Send coffee. Send chocolate. Send help (Insert other generic mum jokes here).
I would have used a lovely picture of Amy ready for her last day of school for this blog.
However, I cannot because in spite of my constant effort to be organised, I got my days mixed up, misread the term time calendar, and actually thought tomorrow was her last day.
So as I type this I ache to my core. I have somehow managed to condense almost two days of child free errands into one day.
I have feverishly prepped meds and feeds, I have re-organised Amy’s room, I have returned phone calls that I missed whilst I was at the gym earlier, I have walked the dog, amongst many other tasks.
Excuse of course the messy bedroom pictured, I am sure we would all have much preferred the beautiful last day of school photo that will never happen now!
I don’t feel the dread many people feel in relation to school holidays.
I look forward to Amy being around lots more and seeing what adventures we can get up to. But I do dread the exhaustion that will come with it.
I have been making a more conscious effort to get her in her walking frame more, and to hoist her more.
It’s all quite time-consuming but I know it’s the right thing to do.
The easiest thing isn’t always the right thing.
If Amy could have her way, we would spend the whole day walking (and she would have her music on the whole time or cue frantic angry hair pulling.)
Much as I love trying to get fit and getting out into nature, it’s physically very demanding.
This year more than ever, now that Amy is 8, I find myself comparing her childhood to my own.
It’s not necessarily a good thing to do, but I think it’s natural.
It makes me realise just how much additional planning goes into things and also how non-inclusive so much of it is.
Almost every holiday club or activity day seems to be geared towards able-bodied/neurotypical children.
It’s just another thing we have to miss out on. We don't get a choice. Every time an ad comes up on my social media for it I feel resentment knowing that there isn’t any point even enquiring.
Why is it that people who need the help the most are the ones left without? Why don’t our children get the same opportunities as their peers?
I have mentioned to people before how in the school holidays we struggle to get basic day to day jobs done.
Those not in our situation have sometimes retorted “oh well, jobs can wait! There’s always tomorrow!”
But sadly no. Constant daily soiled bedding, management of tube sites/maintaining hygiene, preparing meds, medical interventions etc don’t all take a day off.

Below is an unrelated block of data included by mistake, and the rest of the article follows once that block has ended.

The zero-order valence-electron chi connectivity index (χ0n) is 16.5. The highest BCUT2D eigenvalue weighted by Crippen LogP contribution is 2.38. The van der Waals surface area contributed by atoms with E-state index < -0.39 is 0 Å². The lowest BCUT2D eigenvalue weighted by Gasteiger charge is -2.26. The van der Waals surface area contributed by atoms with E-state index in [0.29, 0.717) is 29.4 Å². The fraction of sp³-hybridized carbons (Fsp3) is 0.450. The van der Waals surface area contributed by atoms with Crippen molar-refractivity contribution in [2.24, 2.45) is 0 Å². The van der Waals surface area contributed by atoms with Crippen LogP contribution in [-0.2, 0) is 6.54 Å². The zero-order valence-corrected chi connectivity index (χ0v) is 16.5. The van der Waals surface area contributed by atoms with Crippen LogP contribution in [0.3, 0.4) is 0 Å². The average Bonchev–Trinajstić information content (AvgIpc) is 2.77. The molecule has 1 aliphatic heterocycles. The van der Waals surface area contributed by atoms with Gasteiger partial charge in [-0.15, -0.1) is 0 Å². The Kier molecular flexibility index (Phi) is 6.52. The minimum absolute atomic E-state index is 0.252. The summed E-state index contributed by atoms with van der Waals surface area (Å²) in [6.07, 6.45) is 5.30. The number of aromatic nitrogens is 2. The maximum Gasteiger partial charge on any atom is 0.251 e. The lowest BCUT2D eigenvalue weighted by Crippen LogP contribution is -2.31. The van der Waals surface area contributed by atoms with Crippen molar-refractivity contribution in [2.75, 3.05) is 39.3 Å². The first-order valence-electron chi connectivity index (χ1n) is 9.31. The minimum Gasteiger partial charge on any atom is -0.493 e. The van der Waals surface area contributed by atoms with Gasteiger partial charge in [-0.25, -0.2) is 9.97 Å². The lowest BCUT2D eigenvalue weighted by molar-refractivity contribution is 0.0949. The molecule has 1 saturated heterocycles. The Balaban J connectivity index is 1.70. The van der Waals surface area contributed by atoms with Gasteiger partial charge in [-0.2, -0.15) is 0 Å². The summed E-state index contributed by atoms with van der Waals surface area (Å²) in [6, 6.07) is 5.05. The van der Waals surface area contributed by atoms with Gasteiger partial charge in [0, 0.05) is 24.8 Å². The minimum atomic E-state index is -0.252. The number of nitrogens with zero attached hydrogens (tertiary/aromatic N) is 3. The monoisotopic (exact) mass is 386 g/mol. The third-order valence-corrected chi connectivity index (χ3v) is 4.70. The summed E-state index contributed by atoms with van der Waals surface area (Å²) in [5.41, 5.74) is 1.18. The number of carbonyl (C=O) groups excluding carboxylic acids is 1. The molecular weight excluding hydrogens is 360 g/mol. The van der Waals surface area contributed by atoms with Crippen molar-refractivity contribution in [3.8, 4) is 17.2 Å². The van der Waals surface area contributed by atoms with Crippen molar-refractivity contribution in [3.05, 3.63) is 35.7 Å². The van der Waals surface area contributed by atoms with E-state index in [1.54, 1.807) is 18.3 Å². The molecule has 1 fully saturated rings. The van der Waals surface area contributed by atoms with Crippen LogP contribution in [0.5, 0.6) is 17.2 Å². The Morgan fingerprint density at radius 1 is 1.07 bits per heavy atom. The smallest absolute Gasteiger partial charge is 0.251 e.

Sure, some of those things probably could wait a little, but realistically no. Our house has many 100s of invisible cogs turning. If one cog gets jammed then everything comes to a halt, or worse.
Unfortunately for us, independent play is not possible. My daughter’s level of enjoyment and activity is dictated solely around what those around her do for her.
It’s a lot of pressure but I do feel an almost constant guilt that what I am doing isn’t enough.
I also feel bad that sometimes I really would just like to rest.
As a child I was great at independent play, I was (and still am) quite introverted and would happily draw all day, read, or colour in. I would watch films (sometimes the same video over and over!) and whilst I know I will have been hard work for those caring for me, I know that a lot of the time I was quite easy in some respects.
So really comparing doesn’t work. Amy dislikes crafts, doesn’t enjoy being read to, and isn’t really interested in teddies.
Even if she was, she would still need someone there to facilitate it all. I worry sometimes she must be frustrated, or bored with me.
It’s a constant journey mentally.
Some of our days out go spectacularly well, others a disaster. I guess it’s the same for any family.
But I do find that sometimes if Amy really dislikes something, it puts me off going again.
For example, the last time we went to an aquarium she had a particularly bad episode of irritability.
I am not sure if it was a sensory issue as the place was busy, that she was in pain, or that she was bored.
Whatever was going on, she was inconsolable.
It was a scramble to get her back out of the building as it was so busy. It was disheartening because once again she had had a bad time doing something everyone around her loved.
The same happens at the cinema and in certain coffee shops. I know that part of it is lighting and space.
I have noticed over the years and can now enter somewhere and know whether or not she is likely to become distressed.
Getting the balance between trying new things and sticking to what we know is hard.
We want to broaden Amy’s horizons and give her every chance to enjoy so many things.
Equally, we have to conserve energy and carefully choose what to do.
Otherwise, we risk causing all of us mental health issues, wasting money, petrol and energy.
Sometimes she will surprise us and on the day thoroughly enjoy something new - or she may enjoy something she usually dislikes whilst with carers.
It seems many stars have to align for the best days… lack of pain, not too tired, not too many seizures, correct activity at the right time of day, suitable music/toys etc.
This year I am compiling a list of things to do, and places we would like to go.
Obviously, this is always subject to change. Lack of sleep, illness, mood, many things could affect this. Then of course, fuel costs, prices for things, changing facilities, weather and so on too.
Amy likes lots of position changes and activity changes.
This can all become very tiring, but I am hoping to try to eat sensibly, stay hydrated, and as rested as can be so that I can be the mum she needs me to be.
It is rare for her to want a “lazy day”, there is never an option to just pop a film on etc and I have accepted this.
What are you doing with your school holidays? Any tips to get through?
Wishing everyone all the best.